Eva May Luse
Laboratory School Director & Head of the Department of Teaching
1919 - 1940
“Working with children is interesting, because no two of them are alike.” Dr. Eva May Luse
Luse grew with the evolving Model School, Training School, and Campus School in Cedar Falls. Her career also offers a window on the lives of gifted U.S. women academics in the years before married women entered in numbers the college and university ranks.
Eva May Luse was born in Oxford, Iowa on September 15, 1877. Her family moved west to Audubon, Iowa where she graduated from Audubon High School in 1895.
She came to Cedar Falls, where she earned her teaching certification from Iowa State Normal School in 1901, which she enriched with a bachelor’s degree from the University of Iowa. She taught in the public schools, but in the spring of 1904, the Normal School’s Nellie Dority resigned to become principal of Jefferson High School in Iowa. The Normal School tapped alumnus Eva May Luse to take her place.
Luse’s first assignment was in the Department of Training where she taught grammar to young children in the “Training School.” By 1906, she was called a Critic Teacher for the preparatory grades and, by 1908, a Critic Teacher in Grammar and Secondary Grades. In March 1910, when Luse was granted a leave of absence to complete her master’s degree at the University of Iowa, she was in charge of both Latin and English at the Training School. Luse’s master’s thesis aided her work. It was titled “Application of the Herbartian Formal Steps to Instruction to the Teaching of Elementary Grammar.” The Herbartian approach called for formal lesson plans to place teaching on a more scientific path than before. This German method was widely influential in the United States until the work of John Dewey.
Luse’s evolving career corresponded with the arrival of the first Laboratory School building: Sabin Hall. Iowa State Normal School was founded in 1876 at the site of a former Civil War orphanage. In 1883, the School’s first president, James Gilchrist, began a “Model School”: a school for youngsters in the community and a place for Normal School students to do their practice teaching. The Model School ran from 1883 to 1886, but then closed, only to be revived in 1892 by the new Normal School President, Homer H. Seerley. Seerley called this new version the Training School.
From 1892 to 1913, Training School classes were held in a number of different locations on campus, none of them especially suited for kindergarten through twelfth grade students. In 1911, the Iowa General Assembly renewed the millage tax which provided the funding for a new building dedicated solely to the Training School. (This tax on Iowa real estate financed the construction of most of the large red brick and limestone buildings erected on the eastern campus in the early twentieth century.)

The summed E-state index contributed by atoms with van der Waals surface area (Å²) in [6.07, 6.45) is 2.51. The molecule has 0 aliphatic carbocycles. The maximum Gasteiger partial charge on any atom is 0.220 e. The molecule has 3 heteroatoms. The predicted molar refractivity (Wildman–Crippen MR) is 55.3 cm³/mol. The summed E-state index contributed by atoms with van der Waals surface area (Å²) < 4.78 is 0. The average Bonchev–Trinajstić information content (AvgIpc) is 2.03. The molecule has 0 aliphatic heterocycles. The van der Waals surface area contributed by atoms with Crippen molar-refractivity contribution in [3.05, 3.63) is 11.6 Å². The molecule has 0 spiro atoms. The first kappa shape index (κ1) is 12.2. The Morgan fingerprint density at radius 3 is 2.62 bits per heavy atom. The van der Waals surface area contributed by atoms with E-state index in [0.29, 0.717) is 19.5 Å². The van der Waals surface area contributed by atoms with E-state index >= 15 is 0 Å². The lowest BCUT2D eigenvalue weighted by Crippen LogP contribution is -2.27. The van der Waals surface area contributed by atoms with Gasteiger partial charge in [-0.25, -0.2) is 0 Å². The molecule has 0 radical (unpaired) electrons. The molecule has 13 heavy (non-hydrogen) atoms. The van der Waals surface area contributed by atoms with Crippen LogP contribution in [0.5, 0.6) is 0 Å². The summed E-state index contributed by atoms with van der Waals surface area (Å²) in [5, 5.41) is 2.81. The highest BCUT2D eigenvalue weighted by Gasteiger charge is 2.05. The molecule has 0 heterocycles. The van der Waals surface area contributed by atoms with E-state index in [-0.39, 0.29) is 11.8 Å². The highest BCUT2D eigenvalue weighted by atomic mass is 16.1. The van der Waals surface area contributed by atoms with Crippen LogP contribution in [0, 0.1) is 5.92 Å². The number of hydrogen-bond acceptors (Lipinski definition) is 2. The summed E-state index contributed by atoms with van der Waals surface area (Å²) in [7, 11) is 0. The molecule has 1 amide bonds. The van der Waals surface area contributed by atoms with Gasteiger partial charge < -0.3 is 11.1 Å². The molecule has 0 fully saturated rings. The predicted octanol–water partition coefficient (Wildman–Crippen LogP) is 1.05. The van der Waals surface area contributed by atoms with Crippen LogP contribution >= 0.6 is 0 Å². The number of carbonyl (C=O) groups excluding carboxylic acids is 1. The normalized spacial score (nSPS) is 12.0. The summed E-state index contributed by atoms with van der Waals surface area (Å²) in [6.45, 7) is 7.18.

Construction of the $150,000 Training School began in 1912, and the building was ready for use in January 1914. It was named Sabin Hall to honor Henry Sabin, the Iowa State Superintendent of Schools from 1888 through 1892 and again from 1894 through 1898. In that role he also served as the ex-officio president of the Iowa State Normal School Board of Directors. Sabin worked closely with President Seerley to establish the certification of Normal School graduates on the basis of training rather than examination. He worked, too, with Seerley on the development of special curricula in teacher training and for the permanent establishment of a campus Training School.
When Sabin Hall opened in 1914, it was called an “educational palace.” Iowa State Normal School had become Iowa State Teachers College in 1909, and the large new Training School represented an important step forward for the College. The four-story structure was designed to be a model school building. It was a place where Teachers College students could receive instruction on the best teaching methods and then have the chance to practice what they had learned in real classrooms under the observation of experienced teachers. The new building provided rooms for classes from kindergarten through high school. Further rooms were for manual training, domestic science, physical training, and student teacher demonstration and observation. The building also housed a library of 3,000 volumes as well as motion picture equipment, photographs, and a player piano. The building’s auditorium, which held 400, was decorated with a copy of a Lucca della Robia frieze, a gift of the Class of 1913.